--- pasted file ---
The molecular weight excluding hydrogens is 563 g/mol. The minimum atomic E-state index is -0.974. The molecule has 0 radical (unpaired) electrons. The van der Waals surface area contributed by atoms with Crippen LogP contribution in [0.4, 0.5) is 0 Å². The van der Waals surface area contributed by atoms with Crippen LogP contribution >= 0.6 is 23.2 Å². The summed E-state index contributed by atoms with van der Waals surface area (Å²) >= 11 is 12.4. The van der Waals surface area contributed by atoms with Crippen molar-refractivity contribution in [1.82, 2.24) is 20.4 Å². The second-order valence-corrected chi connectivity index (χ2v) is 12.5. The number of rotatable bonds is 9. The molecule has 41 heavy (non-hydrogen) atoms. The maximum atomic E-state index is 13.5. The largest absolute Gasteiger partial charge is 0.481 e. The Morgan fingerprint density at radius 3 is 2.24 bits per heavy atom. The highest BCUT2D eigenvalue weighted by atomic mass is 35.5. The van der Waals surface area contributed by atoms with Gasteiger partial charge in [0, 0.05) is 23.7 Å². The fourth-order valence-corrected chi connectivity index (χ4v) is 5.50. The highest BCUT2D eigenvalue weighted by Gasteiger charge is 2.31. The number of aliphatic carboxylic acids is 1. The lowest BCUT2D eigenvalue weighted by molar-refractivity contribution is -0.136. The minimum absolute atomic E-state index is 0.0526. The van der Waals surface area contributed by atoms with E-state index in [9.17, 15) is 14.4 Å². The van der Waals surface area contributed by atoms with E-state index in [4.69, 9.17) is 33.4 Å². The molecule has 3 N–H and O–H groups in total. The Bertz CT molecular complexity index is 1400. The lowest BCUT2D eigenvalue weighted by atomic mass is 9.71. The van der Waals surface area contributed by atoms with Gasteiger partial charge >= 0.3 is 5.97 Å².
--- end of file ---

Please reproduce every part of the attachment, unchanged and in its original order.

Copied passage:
The molecular weight excluding hydrogens is 563 g/mol. The minimum atomic E-state index is -0.974. The molecule has 0 radical (unpaired) electrons. The van der Waals surface area contributed by atoms with Crippen LogP contribution in [0.4, 0.5) is 0 Å². The van der Waals surface area contributed by atoms with Crippen LogP contribution >= 0.6 is 23.2 Å². The summed E-state index contributed by atoms with van der Waals surface area (Å²) >= 11 is 12.4. The van der Waals surface area contributed by atoms with Crippen molar-refractivity contribution in [1.82, 2.24) is 20.4 Å². The second-order valence-corrected chi connectivity index (χ2v) is 12.5. The number of rotatable bonds is 9. The molecule has 41 heavy (non-hydrogen) atoms. The maximum atomic E-state index is 13.5. The largest absolute Gasteiger partial charge is 0.481 e. The Morgan fingerprint density at radius 3 is 2.24 bits per heavy atom. The highest BCUT2D eigenvalue weighted by atomic mass is 35.5. The van der Waals surface area contributed by atoms with Gasteiger partial charge in [0, 0.05) is 23.7 Å². The fourth-order valence-corrected chi connectivity index (χ4v) is 5.50. The highest BCUT2D eigenvalue weighted by Gasteiger charge is 2.31. The number of aliphatic carboxylic acids is 1. The lowest BCUT2D eigenvalue weighted by molar-refractivity contribution is -0.136. The minimum absolute atomic E-state index is 0.0526. The van der Waals surface area contributed by atoms with E-state index in [9.17, 15) is 14.4 Å². The van der Waals surface area contributed by atoms with E-state index in [4.69, 9.17) is 33.4 Å². The molecule has 3 N–H and O–H groups in total. The Bertz CT molecular complexity index is 1400. The lowest BCUT2D eigenvalue weighted by atomic mass is 9.71. The van der Waals surface area contributed by atoms with Gasteiger partial charge >= 0.3 is 5.97 Å².